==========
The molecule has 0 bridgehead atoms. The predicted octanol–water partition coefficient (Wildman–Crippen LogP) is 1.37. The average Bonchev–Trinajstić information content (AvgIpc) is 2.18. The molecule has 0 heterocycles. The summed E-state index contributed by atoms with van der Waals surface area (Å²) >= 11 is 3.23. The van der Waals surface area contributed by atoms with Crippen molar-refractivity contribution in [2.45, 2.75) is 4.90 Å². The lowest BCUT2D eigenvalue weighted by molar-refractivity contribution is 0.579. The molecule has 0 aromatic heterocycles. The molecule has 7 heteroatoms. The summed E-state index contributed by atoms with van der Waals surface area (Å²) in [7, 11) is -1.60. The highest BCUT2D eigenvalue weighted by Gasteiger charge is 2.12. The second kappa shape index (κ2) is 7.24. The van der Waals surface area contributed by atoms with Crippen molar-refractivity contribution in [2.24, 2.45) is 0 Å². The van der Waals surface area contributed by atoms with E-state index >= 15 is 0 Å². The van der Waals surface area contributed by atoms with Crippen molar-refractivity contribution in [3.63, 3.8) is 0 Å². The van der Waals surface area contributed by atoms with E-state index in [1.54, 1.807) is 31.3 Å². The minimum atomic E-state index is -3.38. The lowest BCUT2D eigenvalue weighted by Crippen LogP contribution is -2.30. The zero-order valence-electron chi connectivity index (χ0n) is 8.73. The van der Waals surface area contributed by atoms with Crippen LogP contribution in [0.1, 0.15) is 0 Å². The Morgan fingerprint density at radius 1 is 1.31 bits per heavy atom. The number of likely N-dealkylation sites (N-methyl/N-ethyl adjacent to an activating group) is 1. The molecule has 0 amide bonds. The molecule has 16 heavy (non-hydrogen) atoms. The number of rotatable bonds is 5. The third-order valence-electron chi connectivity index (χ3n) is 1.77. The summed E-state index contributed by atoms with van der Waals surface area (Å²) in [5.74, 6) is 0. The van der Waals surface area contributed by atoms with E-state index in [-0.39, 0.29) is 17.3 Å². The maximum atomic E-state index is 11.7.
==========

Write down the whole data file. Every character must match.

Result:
The molecule has 0 bridgehead atoms. The predicted octanol–water partition coefficient (Wildman–Crippen LogP) is 1.37. The average Bonchev–Trinajstić information content (AvgIpc) is 2.18. The molecule has 0 heterocycles. The summed E-state index contributed by atoms with van der Waals surface area (Å²) >= 11 is 3.23. The van der Waals surface area contributed by atoms with Crippen molar-refractivity contribution in [2.45, 2.75) is 4.90 Å². The lowest BCUT2D eigenvalue weighted by molar-refractivity contribution is 0.579. The molecule has 0 aromatic heterocycles. The molecule has 7 heteroatoms. The summed E-state index contributed by atoms with van der Waals surface area (Å²) in [7, 11) is -1.60. The highest BCUT2D eigenvalue weighted by Gasteiger charge is 2.12. The second kappa shape index (κ2) is 7.24. The van der Waals surface area contributed by atoms with Crippen molar-refractivity contribution in [2.24, 2.45) is 0 Å². The van der Waals surface area contributed by atoms with E-state index >= 15 is 0 Å². The van der Waals surface area contributed by atoms with Crippen molar-refractivity contribution in [3.63, 3.8) is 0 Å². The van der Waals surface area contributed by atoms with E-state index in [1.54, 1.807) is 31.3 Å². The minimum atomic E-state index is -3.38. The lowest BCUT2D eigenvalue weighted by Crippen LogP contribution is -2.30. The zero-order valence-electron chi connectivity index (χ0n) is 8.73. The van der Waals surface area contributed by atoms with Crippen LogP contribution in [0.1, 0.15) is 0 Å². The Morgan fingerprint density at radius 1 is 1.31 bits per heavy atom. The number of likely N-dealkylation sites (N-methyl/N-ethyl adjacent to an activating group) is 1. The molecule has 0 amide bonds. The molecule has 16 heavy (non-hydrogen) atoms. The number of rotatable bonds is 5. The third-order valence-electron chi connectivity index (χ3n) is 1.77. The summed E-state index contributed by atoms with van der Waals surface area (Å²) in [5.74, 6) is 0. The van der Waals surface area contributed by atoms with E-state index in [-0.39, 0.29) is 17.3 Å². The maximum atomic E-state index is 11.7.